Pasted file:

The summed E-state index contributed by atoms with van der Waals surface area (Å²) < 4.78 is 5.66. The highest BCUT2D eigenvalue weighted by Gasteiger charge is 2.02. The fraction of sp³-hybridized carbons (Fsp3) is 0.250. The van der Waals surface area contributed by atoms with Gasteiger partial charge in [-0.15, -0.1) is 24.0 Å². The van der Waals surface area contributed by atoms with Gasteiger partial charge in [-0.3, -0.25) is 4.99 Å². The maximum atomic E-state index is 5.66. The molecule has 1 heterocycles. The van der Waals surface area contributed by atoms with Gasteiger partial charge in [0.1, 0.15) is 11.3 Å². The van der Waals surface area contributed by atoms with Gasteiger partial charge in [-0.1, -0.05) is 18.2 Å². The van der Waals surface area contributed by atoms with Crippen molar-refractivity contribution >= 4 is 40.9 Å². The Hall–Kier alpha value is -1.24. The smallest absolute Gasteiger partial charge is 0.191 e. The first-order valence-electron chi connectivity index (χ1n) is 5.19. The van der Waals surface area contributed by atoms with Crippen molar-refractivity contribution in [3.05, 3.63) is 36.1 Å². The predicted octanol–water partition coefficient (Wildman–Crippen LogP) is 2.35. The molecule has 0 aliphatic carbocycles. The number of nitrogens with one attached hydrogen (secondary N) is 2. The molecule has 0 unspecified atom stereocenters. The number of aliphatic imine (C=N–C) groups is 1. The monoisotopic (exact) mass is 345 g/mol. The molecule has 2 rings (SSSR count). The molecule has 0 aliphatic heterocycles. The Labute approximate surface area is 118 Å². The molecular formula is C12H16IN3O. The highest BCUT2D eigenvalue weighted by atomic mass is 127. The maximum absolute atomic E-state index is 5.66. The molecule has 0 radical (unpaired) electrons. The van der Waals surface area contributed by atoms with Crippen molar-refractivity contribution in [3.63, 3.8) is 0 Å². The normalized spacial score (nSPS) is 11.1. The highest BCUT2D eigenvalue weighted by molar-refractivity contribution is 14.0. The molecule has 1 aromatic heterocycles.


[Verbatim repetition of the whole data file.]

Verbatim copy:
The summed E-state index contributed by atoms with van der Waals surface area (Å²) < 4.78 is 5.66. The highest BCUT2D eigenvalue weighted by Gasteiger charge is 2.02. The fraction of sp³-hybridized carbons (Fsp3) is 0.250. The van der Waals surface area contributed by atoms with Gasteiger partial charge in [-0.15, -0.1) is 24.0 Å². The van der Waals surface area contributed by atoms with Gasteiger partial charge in [-0.3, -0.25) is 4.99 Å². The maximum atomic E-state index is 5.66. The molecule has 1 heterocycles. The van der Waals surface area contributed by atoms with Gasteiger partial charge in [0.1, 0.15) is 11.3 Å². The van der Waals surface area contributed by atoms with Gasteiger partial charge in [-0.1, -0.05) is 18.2 Å². The van der Waals surface area contributed by atoms with Crippen molar-refractivity contribution >= 4 is 40.9 Å². The Hall–Kier alpha value is -1.24. The smallest absolute Gasteiger partial charge is 0.191 e. The first-order valence-electron chi connectivity index (χ1n) is 5.19. The van der Waals surface area contributed by atoms with Crippen molar-refractivity contribution in [3.05, 3.63) is 36.1 Å². The predicted octanol–water partition coefficient (Wildman–Crippen LogP) is 2.35. The molecule has 0 aliphatic carbocycles. The number of nitrogens with one attached hydrogen (secondary N) is 2. The molecule has 0 unspecified atom stereocenters. The number of aliphatic imine (C=N–C) groups is 1. The monoisotopic (exact) mass is 345 g/mol. The molecule has 2 rings (SSSR count). The molecule has 0 aliphatic heterocycles. The Labute approximate surface area is 118 Å². The molecular formula is C12H16IN3O. The highest BCUT2D eigenvalue weighted by atomic mass is 127. The maximum absolute atomic E-state index is 5.66. The molecule has 0 radical (unpaired) electrons. The van der Waals surface area contributed by atoms with Crippen molar-refractivity contribution in [3.63, 3.8) is 0 Å². The normalized spacial score (nSPS) is 11.1. The highest BCUT2D eigenvalue weighted by molar-refractivity contribution is 14.0. The molecule has 1 aromatic heterocycles.